Hiding in the scrub, tucked away from the hustle and bustle of the footpath network and farm business, are nineteen mammal species.
Rare bats detected
Nine species of bat use the scrub for foraging and, in some case, perhaps even roosting in the summer. These include tiny pipistrelles fluttering amongst the leafy ends of twigs and the mighty noctule high in the turquoise-twilight sky above the scrub flying in circles before diving onto insects rising into the gathering night. There are also lesser and greater horseshoe bats which is very exciting as, not only do they have fascinating scrunched up faces, they are also both rare and iconic species.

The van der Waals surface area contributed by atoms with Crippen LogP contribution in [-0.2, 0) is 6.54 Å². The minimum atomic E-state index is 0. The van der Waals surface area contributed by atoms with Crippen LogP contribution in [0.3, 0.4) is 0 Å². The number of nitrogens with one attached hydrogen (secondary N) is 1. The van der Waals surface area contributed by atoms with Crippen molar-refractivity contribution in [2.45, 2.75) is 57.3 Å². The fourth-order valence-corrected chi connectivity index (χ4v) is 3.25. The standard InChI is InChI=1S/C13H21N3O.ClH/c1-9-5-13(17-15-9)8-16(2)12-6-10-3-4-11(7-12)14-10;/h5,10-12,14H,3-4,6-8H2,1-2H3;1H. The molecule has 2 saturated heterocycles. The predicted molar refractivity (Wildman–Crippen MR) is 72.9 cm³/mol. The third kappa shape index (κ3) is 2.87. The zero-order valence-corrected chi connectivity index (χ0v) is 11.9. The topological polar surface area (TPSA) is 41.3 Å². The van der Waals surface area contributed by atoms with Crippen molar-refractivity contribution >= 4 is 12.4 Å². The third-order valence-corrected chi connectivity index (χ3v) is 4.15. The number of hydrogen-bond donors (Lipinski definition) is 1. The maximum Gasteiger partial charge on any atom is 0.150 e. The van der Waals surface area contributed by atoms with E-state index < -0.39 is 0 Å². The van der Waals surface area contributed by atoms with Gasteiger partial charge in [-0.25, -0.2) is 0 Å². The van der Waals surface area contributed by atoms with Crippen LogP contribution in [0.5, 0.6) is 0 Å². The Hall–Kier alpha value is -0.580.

Hoping to see hares
There are ten other mammal species though, sadly, there are no brown hares. In the recent past, there would have been many brown hares; maybe with sympathetic land management they will return. For now, though, tantalising recordings from a static bat detector indicate that there may possibly be common dormouse and harvest mice, pygmy and water shrew, together with the handsome yellow-necked mouse, weasel, stoat and hedgehog. Time and more surveying will tell!
Dusk visitors to the scrub
In the evenings, roe deer emerge from the scrub - cautiously gazing around before stepping safely out onto the meadow below. A fox skirts the shadowy edge and, in the darkness, mice and voles scurry under low vegetation and along grass tunnels in the base of the grassy thatch at the scrub edge. Rabbits stop nibbling to watch alert, ears upright, as a badger digs for cockchafer larvae.
The secret life of birds in the scrub
But it’s the birds, perhaps, that take centre stage in and around the scrub. Find out why in our next post, Bird busy-ness!